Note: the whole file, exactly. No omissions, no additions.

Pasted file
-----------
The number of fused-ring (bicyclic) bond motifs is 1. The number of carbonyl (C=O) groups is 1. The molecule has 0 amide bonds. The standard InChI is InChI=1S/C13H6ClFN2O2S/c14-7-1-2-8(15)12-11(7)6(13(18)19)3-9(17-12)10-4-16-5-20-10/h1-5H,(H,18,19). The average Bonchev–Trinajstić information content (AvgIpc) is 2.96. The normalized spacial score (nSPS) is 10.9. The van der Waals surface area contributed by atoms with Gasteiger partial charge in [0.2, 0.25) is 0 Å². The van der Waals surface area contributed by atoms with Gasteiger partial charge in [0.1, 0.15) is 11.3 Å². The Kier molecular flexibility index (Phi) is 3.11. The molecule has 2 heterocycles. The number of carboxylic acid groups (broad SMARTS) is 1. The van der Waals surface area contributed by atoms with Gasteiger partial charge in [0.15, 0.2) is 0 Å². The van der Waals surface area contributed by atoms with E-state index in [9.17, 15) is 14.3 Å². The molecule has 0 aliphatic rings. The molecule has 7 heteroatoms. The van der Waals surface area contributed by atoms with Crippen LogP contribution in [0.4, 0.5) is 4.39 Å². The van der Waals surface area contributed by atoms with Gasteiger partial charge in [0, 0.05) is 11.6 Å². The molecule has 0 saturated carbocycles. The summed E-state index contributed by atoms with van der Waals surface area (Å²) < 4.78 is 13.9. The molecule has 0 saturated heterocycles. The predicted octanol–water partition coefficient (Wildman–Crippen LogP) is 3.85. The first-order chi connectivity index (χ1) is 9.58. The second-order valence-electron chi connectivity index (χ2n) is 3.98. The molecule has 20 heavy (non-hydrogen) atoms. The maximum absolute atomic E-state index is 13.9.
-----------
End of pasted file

The number of fused-ring (bicyclic) bond motifs is 1. The number of carbonyl (C=O) groups is 1. The molecule has 0 amide bonds. The standard InChI is InChI=1S/C13H6ClFN2O2S/c14-7-1-2-8(15)12-11(7)6(13(18)19)3-9(17-12)10-4-16-5-20-10/h1-5H,(H,18,19). The average Bonchev–Trinajstić information content (AvgIpc) is 2.96. The normalized spacial score (nSPS) is 10.9. The van der Waals surface area contributed by atoms with Gasteiger partial charge in [0.2, 0.25) is 0 Å². The van der Waals surface area contributed by atoms with Gasteiger partial charge in [0.1, 0.15) is 11.3 Å². The Kier molecular flexibility index (Phi) is 3.11. The molecule has 2 heterocycles. The number of carboxylic acid groups (broad SMARTS) is 1. The van der Waals surface area contributed by atoms with Gasteiger partial charge in [0.15, 0.2) is 0 Å². The van der Waals surface area contributed by atoms with E-state index in [9.17, 15) is 14.3 Å². The molecule has 0 aliphatic rings. The molecule has 7 heteroatoms. The van der Waals surface area contributed by atoms with Crippen LogP contribution in [0.4, 0.5) is 4.39 Å². The van der Waals surface area contributed by atoms with Gasteiger partial charge in [0, 0.05) is 11.6 Å². The molecule has 0 saturated carbocycles. The summed E-state index contributed by atoms with van der Waals surface area (Å²) < 4.78 is 13.9. The molecule has 0 saturated heterocycles. The predicted octanol–water partition coefficient (Wildman–Crippen LogP) is 3.85. The first-order chi connectivity index (χ1) is 9.58. The second-order valence-electron chi connectivity index (χ2n) is 3.98. The molecule has 20 heavy (non-hydrogen) atoms. The maximum absolute atomic E-state index is 13.9.